“The Medical Loss Ratio is an accounting monstrosity that enthralls the unsophisticated observer and distorts the health policy discourse,”2 explains professor James C. Robinson of the University of California, Berkeley. This “monstrosity” emerges for a number of reasons, according to the professor.

Many health insurers compete in markets across the country, allocating overheads across state lines, which makes accounting conventions even more arbitrary. For example, Blue Cross of California is now owned by WellPoint, Inc., headquartered in Indianapolis. Blue Cross of California does not uniformly implement a single loss ratio or profit margin for all of its lines of business.3 Narrow networks obviously have fewer administrative costs than broader networks, but patients appear to value broader networks nevertheless. Health plans with rich benefits or which operate in areas where providers are expensive will incur high MLRs. Further, integrated managed-care organizations, such as Kaiser Permanente, can have much higher MLRs because they move administrative costs to the provider side of their organizations. PPOs have higher administrative costs because they cannot do this. 4

Regulating the MLR is also deadly for consumer-directed plans, which are becoming increasingly popular. Let’s assume a scenario where a consumer-directed health policy incurs exactly the same costs as a traditional policy. In fact, this is unlikely because total costs of consumer-directed plans are significantly lower than for traditional ones, as patients have better incentives to control costs.5 The traditional policy costs $4,000 and spends $3,400 on patient care, for an MLR of 85.00. With the consumer-directed policy, the patient controls $800 more of the medical spending than with the traditional policy (through a higher deductible), and his premium goes down by $800. In this case the MLR goes down to 81.25 ($2,600/$3,200). There is no real difference, but the accounting looks worse.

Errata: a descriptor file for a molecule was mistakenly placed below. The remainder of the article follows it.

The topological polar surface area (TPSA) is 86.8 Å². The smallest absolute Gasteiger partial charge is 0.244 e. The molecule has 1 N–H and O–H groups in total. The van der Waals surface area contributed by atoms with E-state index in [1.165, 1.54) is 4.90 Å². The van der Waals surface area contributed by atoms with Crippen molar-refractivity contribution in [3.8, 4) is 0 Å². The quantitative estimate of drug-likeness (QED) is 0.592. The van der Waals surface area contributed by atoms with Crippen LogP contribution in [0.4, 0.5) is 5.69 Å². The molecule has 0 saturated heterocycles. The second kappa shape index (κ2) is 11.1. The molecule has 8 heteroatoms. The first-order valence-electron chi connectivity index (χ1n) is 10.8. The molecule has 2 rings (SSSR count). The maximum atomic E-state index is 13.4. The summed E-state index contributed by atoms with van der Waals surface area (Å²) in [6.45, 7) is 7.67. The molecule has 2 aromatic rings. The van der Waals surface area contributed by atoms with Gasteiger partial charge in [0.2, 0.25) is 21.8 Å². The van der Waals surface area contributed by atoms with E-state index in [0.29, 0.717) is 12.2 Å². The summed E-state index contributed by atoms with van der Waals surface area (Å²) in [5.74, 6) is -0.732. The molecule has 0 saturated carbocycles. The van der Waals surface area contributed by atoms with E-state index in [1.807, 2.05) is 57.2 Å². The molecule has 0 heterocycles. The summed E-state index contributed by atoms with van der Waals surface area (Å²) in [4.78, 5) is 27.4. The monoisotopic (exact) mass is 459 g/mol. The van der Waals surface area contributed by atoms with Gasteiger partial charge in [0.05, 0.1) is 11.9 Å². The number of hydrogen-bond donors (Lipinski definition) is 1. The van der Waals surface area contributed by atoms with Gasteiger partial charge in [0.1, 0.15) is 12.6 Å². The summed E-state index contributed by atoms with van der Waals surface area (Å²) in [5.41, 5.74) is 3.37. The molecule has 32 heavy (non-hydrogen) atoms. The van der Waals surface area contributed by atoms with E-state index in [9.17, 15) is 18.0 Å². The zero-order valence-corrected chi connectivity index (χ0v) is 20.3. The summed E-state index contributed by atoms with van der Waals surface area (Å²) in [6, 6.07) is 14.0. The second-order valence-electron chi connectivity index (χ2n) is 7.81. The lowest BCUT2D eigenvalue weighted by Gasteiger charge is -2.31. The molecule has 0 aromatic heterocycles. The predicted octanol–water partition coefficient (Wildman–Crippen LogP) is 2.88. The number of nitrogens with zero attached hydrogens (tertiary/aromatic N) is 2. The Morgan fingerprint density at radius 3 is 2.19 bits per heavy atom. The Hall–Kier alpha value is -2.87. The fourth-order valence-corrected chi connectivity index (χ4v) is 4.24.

In any case, MLRs are irrelevant to the insured and their employers, who actually choose health plans based on other criteria—likely invisible to politicians and regulators. Let’s look at the example of California: Table 1 shows the top 10 health plans, by enrollment, as well as their MLRs as reported for the period from December 2006 to December 2007. The average MLR for all plans is 89.6, but there is significant variance.6

Table 1: California’s Top Ten Health-Service Plans by Enrollment, December 2007

Health Plan Name

Medical Loss Ratio, 2007

Share of Total Patients Covered

Medical Loss Ratio, 1994/5

Change, 1994/5 to 2007

Kaiser Foundation Health Plan, Inc.





Blue Cross of California





California Physicians’ Service

(Blue Shield of California)





Health Net of California, Inc.





PacifiCare of California





Orange County Health Authority





Inland Empire Health Plan





Aetna Health of California, Inc.





Cigna HealthCare of California, Inc.





Molina Healthcare of California





Source: California Department of Managed Health Care; Robinson.7

The top 10 plans account for 90 percent of all patients covered by California health-service plans.